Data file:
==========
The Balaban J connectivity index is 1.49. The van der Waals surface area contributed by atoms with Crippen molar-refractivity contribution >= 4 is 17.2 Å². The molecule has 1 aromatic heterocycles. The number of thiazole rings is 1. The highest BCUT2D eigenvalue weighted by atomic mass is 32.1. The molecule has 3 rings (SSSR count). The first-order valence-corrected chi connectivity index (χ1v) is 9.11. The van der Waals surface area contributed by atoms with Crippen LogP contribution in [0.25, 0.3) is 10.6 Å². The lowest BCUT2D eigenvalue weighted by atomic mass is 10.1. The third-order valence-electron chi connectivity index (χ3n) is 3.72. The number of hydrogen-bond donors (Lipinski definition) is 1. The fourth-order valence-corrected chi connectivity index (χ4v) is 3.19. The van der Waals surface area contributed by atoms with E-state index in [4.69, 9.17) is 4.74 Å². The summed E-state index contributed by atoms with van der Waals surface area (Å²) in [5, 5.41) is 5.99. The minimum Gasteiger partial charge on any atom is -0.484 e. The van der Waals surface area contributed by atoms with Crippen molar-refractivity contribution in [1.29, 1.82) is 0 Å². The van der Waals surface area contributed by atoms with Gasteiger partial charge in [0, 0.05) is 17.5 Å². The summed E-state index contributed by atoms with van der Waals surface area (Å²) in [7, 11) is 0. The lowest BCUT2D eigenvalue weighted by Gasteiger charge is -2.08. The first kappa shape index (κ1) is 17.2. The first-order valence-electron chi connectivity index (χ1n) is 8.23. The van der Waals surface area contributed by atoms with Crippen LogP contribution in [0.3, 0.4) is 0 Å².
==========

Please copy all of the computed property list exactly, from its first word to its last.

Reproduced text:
The Balaban J connectivity index is 1.49. The van der Waals surface area contributed by atoms with Crippen molar-refractivity contribution >= 4 is 17.2 Å². The molecule has 1 aromatic heterocycles. The number of thiazole rings is 1. The highest BCUT2D eigenvalue weighted by atomic mass is 32.1. The molecule has 3 rings (SSSR count). The first-order valence-corrected chi connectivity index (χ1v) is 9.11. The van der Waals surface area contributed by atoms with Crippen LogP contribution in [0.25, 0.3) is 10.6 Å². The lowest BCUT2D eigenvalue weighted by atomic mass is 10.1. The third-order valence-electron chi connectivity index (χ3n) is 3.72. The number of hydrogen-bond donors (Lipinski definition) is 1. The fourth-order valence-corrected chi connectivity index (χ4v) is 3.19. The van der Waals surface area contributed by atoms with E-state index in [4.69, 9.17) is 4.74 Å². The summed E-state index contributed by atoms with van der Waals surface area (Å²) in [5, 5.41) is 5.99. The minimum Gasteiger partial charge on any atom is -0.484 e. The van der Waals surface area contributed by atoms with Crippen molar-refractivity contribution in [1.29, 1.82) is 0 Å². The van der Waals surface area contributed by atoms with Gasteiger partial charge in [0, 0.05) is 17.5 Å². The summed E-state index contributed by atoms with van der Waals surface area (Å²) in [7, 11) is 0. The lowest BCUT2D eigenvalue weighted by Gasteiger charge is -2.08. The first kappa shape index (κ1) is 17.2. The first-order valence-electron chi connectivity index (χ1n) is 8.23. The van der Waals surface area contributed by atoms with Crippen LogP contribution in [0.3, 0.4) is 0 Å².